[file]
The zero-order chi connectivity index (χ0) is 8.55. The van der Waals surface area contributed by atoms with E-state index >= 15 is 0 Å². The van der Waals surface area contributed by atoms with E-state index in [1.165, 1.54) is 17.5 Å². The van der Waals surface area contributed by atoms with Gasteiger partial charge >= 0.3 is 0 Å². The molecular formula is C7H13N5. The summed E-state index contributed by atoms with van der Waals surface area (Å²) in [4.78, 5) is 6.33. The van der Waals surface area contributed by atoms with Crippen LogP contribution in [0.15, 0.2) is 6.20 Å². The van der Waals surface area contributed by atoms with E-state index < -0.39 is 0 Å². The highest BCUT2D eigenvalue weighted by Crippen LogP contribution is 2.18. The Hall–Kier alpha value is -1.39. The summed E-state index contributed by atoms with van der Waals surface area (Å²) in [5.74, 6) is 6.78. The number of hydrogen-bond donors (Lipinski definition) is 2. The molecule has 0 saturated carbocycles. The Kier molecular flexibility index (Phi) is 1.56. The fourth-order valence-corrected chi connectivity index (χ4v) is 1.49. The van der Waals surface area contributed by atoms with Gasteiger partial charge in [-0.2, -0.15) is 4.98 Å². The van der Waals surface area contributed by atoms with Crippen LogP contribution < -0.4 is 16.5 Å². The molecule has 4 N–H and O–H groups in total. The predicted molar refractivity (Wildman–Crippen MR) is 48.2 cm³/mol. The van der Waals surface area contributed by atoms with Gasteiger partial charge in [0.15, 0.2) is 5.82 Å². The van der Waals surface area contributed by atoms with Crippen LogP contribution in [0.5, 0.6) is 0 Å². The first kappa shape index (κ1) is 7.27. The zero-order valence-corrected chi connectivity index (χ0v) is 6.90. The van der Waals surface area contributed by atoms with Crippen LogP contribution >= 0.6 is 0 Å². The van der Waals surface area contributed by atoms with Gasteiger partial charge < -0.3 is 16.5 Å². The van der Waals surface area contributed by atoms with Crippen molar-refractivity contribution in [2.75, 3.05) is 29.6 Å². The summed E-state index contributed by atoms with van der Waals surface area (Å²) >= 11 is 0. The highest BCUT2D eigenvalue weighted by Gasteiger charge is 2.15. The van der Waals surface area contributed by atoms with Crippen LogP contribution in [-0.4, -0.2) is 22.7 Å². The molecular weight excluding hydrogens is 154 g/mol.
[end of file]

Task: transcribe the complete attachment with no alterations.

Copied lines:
The zero-order chi connectivity index (χ0) is 8.55. The van der Waals surface area contributed by atoms with E-state index >= 15 is 0 Å². The van der Waals surface area contributed by atoms with E-state index in [1.165, 1.54) is 17.5 Å². The van der Waals surface area contributed by atoms with Gasteiger partial charge >= 0.3 is 0 Å². The molecular formula is C7H13N5. The summed E-state index contributed by atoms with van der Waals surface area (Å²) in [4.78, 5) is 6.33. The van der Waals surface area contributed by atoms with Crippen LogP contribution in [0.15, 0.2) is 6.20 Å². The van der Waals surface area contributed by atoms with E-state index < -0.39 is 0 Å². The highest BCUT2D eigenvalue weighted by Crippen LogP contribution is 2.18. The Hall–Kier alpha value is -1.39. The summed E-state index contributed by atoms with van der Waals surface area (Å²) in [5.74, 6) is 6.78. The number of hydrogen-bond donors (Lipinski definition) is 2. The molecule has 0 saturated carbocycles. The Kier molecular flexibility index (Phi) is 1.56. The fourth-order valence-corrected chi connectivity index (χ4v) is 1.49. The van der Waals surface area contributed by atoms with Gasteiger partial charge in [-0.2, -0.15) is 4.98 Å². The van der Waals surface area contributed by atoms with Crippen LogP contribution < -0.4 is 16.5 Å². The molecule has 4 N–H and O–H groups in total. The predicted molar refractivity (Wildman–Crippen MR) is 48.2 cm³/mol. The van der Waals surface area contributed by atoms with Gasteiger partial charge in [0.15, 0.2) is 5.82 Å². The van der Waals surface area contributed by atoms with Crippen LogP contribution in [0.5, 0.6) is 0 Å². The first kappa shape index (κ1) is 7.27. The zero-order valence-corrected chi connectivity index (χ0v) is 6.90. The van der Waals surface area contributed by atoms with Crippen LogP contribution >= 0.6 is 0 Å². The van der Waals surface area contributed by atoms with Gasteiger partial charge < -0.3 is 16.5 Å². The van der Waals surface area contributed by atoms with Crippen molar-refractivity contribution in [2.75, 3.05) is 29.6 Å². The summed E-state index contributed by atoms with van der Waals surface area (Å²) >= 11 is 0. The highest BCUT2D eigenvalue weighted by Gasteiger charge is 2.15. The van der Waals surface area contributed by atoms with Crippen LogP contribution in [-0.4, -0.2) is 22.7 Å². The molecular weight excluding hydrogens is 154 g/mol.